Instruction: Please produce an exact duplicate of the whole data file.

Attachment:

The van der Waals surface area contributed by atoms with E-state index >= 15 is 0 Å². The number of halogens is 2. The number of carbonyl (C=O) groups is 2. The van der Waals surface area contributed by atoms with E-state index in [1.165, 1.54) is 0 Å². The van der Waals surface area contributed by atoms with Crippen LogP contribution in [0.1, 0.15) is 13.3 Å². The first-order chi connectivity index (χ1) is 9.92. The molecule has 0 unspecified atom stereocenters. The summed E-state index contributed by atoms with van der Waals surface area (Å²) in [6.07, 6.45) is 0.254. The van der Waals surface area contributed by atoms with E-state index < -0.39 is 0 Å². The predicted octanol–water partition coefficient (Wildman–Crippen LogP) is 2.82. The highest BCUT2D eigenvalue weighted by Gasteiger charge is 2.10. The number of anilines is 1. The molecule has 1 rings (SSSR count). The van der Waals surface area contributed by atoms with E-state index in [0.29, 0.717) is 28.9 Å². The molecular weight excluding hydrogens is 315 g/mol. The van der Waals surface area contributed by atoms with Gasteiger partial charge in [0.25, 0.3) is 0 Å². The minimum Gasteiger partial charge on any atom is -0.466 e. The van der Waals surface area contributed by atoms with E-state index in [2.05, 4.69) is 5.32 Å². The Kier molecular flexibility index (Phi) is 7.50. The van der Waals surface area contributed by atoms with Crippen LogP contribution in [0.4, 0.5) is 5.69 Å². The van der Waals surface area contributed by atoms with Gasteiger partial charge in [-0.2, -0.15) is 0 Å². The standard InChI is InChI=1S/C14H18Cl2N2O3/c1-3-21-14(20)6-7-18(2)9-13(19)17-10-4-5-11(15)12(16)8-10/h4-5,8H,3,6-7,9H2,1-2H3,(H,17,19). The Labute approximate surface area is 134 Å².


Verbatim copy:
The van der Waals surface area contributed by atoms with E-state index >= 15 is 0 Å². The number of halogens is 2. The number of carbonyl (C=O) groups is 2. The van der Waals surface area contributed by atoms with E-state index in [1.165, 1.54) is 0 Å². The van der Waals surface area contributed by atoms with Crippen LogP contribution in [0.1, 0.15) is 13.3 Å². The first-order chi connectivity index (χ1) is 9.92. The molecule has 0 unspecified atom stereocenters. The summed E-state index contributed by atoms with van der Waals surface area (Å²) in [6.07, 6.45) is 0.254. The van der Waals surface area contributed by atoms with E-state index < -0.39 is 0 Å². The predicted octanol–water partition coefficient (Wildman–Crippen LogP) is 2.82. The highest BCUT2D eigenvalue weighted by Gasteiger charge is 2.10. The number of anilines is 1. The molecule has 1 rings (SSSR count). The van der Waals surface area contributed by atoms with E-state index in [0.29, 0.717) is 28.9 Å². The molecular weight excluding hydrogens is 315 g/mol. The van der Waals surface area contributed by atoms with Gasteiger partial charge in [0.25, 0.3) is 0 Å². The minimum Gasteiger partial charge on any atom is -0.466 e. The van der Waals surface area contributed by atoms with E-state index in [2.05, 4.69) is 5.32 Å². The Kier molecular flexibility index (Phi) is 7.50. The van der Waals surface area contributed by atoms with Crippen LogP contribution in [0.4, 0.5) is 5.69 Å². The van der Waals surface area contributed by atoms with Gasteiger partial charge in [-0.2, -0.15) is 0 Å². The standard InChI is InChI=1S/C14H18Cl2N2O3/c1-3-21-14(20)6-7-18(2)9-13(19)17-10-4-5-11(15)12(16)8-10/h4-5,8H,3,6-7,9H2,1-2H3,(H,17,19). The Labute approximate surface area is 134 Å².